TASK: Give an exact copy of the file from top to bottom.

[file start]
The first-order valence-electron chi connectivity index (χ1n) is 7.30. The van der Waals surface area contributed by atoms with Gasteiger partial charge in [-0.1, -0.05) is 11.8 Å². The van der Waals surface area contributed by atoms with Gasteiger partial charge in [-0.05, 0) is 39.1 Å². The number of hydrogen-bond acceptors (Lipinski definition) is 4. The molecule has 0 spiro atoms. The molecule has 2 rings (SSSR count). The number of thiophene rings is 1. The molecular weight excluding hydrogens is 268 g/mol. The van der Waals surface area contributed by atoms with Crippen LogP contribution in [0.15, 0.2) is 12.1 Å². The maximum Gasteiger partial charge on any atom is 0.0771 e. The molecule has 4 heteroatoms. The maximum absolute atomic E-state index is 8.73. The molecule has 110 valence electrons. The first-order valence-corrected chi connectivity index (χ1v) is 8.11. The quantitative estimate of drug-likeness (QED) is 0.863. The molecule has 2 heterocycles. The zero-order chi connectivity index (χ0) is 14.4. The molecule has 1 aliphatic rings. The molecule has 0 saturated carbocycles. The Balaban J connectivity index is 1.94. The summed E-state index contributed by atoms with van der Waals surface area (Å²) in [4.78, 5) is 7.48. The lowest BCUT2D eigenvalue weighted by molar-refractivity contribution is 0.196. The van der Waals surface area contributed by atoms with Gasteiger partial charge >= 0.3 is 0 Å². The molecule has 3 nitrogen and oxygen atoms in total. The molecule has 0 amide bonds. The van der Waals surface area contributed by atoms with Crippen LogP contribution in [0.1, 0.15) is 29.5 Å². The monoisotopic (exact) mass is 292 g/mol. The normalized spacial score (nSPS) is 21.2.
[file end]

The first-order valence-electron chi connectivity index (χ1n) is 7.30. The van der Waals surface area contributed by atoms with Gasteiger partial charge in [-0.1, -0.05) is 11.8 Å². The van der Waals surface area contributed by atoms with Gasteiger partial charge in [-0.05, 0) is 39.1 Å². The number of hydrogen-bond acceptors (Lipinski definition) is 4. The molecule has 0 spiro atoms. The molecule has 2 rings (SSSR count). The number of thiophene rings is 1. The molecular weight excluding hydrogens is 268 g/mol. The van der Waals surface area contributed by atoms with Crippen LogP contribution in [0.15, 0.2) is 12.1 Å². The maximum Gasteiger partial charge on any atom is 0.0771 e. The molecule has 4 heteroatoms. The maximum absolute atomic E-state index is 8.73. The molecule has 110 valence electrons. The first-order valence-corrected chi connectivity index (χ1v) is 8.11. The quantitative estimate of drug-likeness (QED) is 0.863. The molecule has 2 heterocycles. The zero-order chi connectivity index (χ0) is 14.4. The molecule has 1 aliphatic rings. The molecule has 0 saturated carbocycles. The Balaban J connectivity index is 1.94. The summed E-state index contributed by atoms with van der Waals surface area (Å²) in [4.78, 5) is 7.48. The lowest BCUT2D eigenvalue weighted by molar-refractivity contribution is 0.196. The van der Waals surface area contributed by atoms with Gasteiger partial charge >= 0.3 is 0 Å². The molecule has 3 nitrogen and oxygen atoms in total. The molecule has 0 amide bonds. The van der Waals surface area contributed by atoms with Crippen LogP contribution in [0.1, 0.15) is 29.5 Å². The monoisotopic (exact) mass is 292 g/mol. The normalized spacial score (nSPS) is 21.2.